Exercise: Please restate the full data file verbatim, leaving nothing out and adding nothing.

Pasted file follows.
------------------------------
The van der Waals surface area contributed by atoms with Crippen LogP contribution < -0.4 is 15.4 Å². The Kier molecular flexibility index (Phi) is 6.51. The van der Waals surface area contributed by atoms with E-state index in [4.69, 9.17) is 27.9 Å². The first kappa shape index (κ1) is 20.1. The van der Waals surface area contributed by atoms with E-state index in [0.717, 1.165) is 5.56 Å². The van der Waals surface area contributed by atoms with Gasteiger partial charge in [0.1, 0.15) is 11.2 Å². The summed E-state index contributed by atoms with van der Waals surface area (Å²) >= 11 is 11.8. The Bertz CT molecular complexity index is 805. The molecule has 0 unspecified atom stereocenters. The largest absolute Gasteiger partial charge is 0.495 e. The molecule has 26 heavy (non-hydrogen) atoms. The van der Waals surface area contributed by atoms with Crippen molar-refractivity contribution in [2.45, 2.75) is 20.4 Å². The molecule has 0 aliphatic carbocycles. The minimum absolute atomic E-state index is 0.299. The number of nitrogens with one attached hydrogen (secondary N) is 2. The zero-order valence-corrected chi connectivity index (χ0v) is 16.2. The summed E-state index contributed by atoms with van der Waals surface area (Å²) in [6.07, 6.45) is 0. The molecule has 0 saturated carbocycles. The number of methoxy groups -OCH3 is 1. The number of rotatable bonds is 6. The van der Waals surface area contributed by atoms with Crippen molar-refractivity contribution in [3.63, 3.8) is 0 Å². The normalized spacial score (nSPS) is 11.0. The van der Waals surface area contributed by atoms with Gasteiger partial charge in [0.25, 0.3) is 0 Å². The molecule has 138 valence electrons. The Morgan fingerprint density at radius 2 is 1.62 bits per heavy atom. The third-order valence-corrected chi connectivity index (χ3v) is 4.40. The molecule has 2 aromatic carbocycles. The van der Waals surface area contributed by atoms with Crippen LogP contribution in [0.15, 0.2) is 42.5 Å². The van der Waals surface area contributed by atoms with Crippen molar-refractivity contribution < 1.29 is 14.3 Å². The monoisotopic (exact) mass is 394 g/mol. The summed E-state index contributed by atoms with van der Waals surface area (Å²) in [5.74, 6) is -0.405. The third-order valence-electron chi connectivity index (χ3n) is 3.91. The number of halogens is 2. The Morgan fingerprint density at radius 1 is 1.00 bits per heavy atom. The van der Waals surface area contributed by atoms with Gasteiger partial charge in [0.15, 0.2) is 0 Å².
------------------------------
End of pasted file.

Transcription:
The van der Waals surface area contributed by atoms with Crippen LogP contribution < -0.4 is 15.4 Å². The Kier molecular flexibility index (Phi) is 6.51. The van der Waals surface area contributed by atoms with E-state index in [4.69, 9.17) is 27.9 Å². The first kappa shape index (κ1) is 20.1. The van der Waals surface area contributed by atoms with E-state index in [0.717, 1.165) is 5.56 Å². The van der Waals surface area contributed by atoms with Gasteiger partial charge in [0.1, 0.15) is 11.2 Å². The summed E-state index contributed by atoms with van der Waals surface area (Å²) >= 11 is 11.8. The Bertz CT molecular complexity index is 805. The molecule has 0 unspecified atom stereocenters. The largest absolute Gasteiger partial charge is 0.495 e. The molecule has 26 heavy (non-hydrogen) atoms. The van der Waals surface area contributed by atoms with Crippen molar-refractivity contribution in [2.45, 2.75) is 20.4 Å². The molecule has 0 aliphatic carbocycles. The minimum absolute atomic E-state index is 0.299. The number of nitrogens with one attached hydrogen (secondary N) is 2. The zero-order valence-corrected chi connectivity index (χ0v) is 16.2. The summed E-state index contributed by atoms with van der Waals surface area (Å²) in [6.07, 6.45) is 0. The molecule has 0 saturated carbocycles. The number of methoxy groups -OCH3 is 1. The number of rotatable bonds is 6. The van der Waals surface area contributed by atoms with Crippen molar-refractivity contribution in [3.63, 3.8) is 0 Å². The normalized spacial score (nSPS) is 11.0. The van der Waals surface area contributed by atoms with Gasteiger partial charge in [0.25, 0.3) is 0 Å². The molecule has 138 valence electrons. The Morgan fingerprint density at radius 2 is 1.62 bits per heavy atom. The third-order valence-corrected chi connectivity index (χ3v) is 4.40. The molecule has 2 aromatic carbocycles. The van der Waals surface area contributed by atoms with Crippen LogP contribution in [0.15, 0.2) is 42.5 Å². The van der Waals surface area contributed by atoms with Crippen molar-refractivity contribution < 1.29 is 14.3 Å². The monoisotopic (exact) mass is 394 g/mol. The summed E-state index contributed by atoms with van der Waals surface area (Å²) in [5.74, 6) is -0.405. The third-order valence-electron chi connectivity index (χ3n) is 3.91. The number of halogens is 2. The Morgan fingerprint density at radius 1 is 1.00 bits per heavy atom. The van der Waals surface area contributed by atoms with Gasteiger partial charge in [0.15, 0.2) is 0 Å².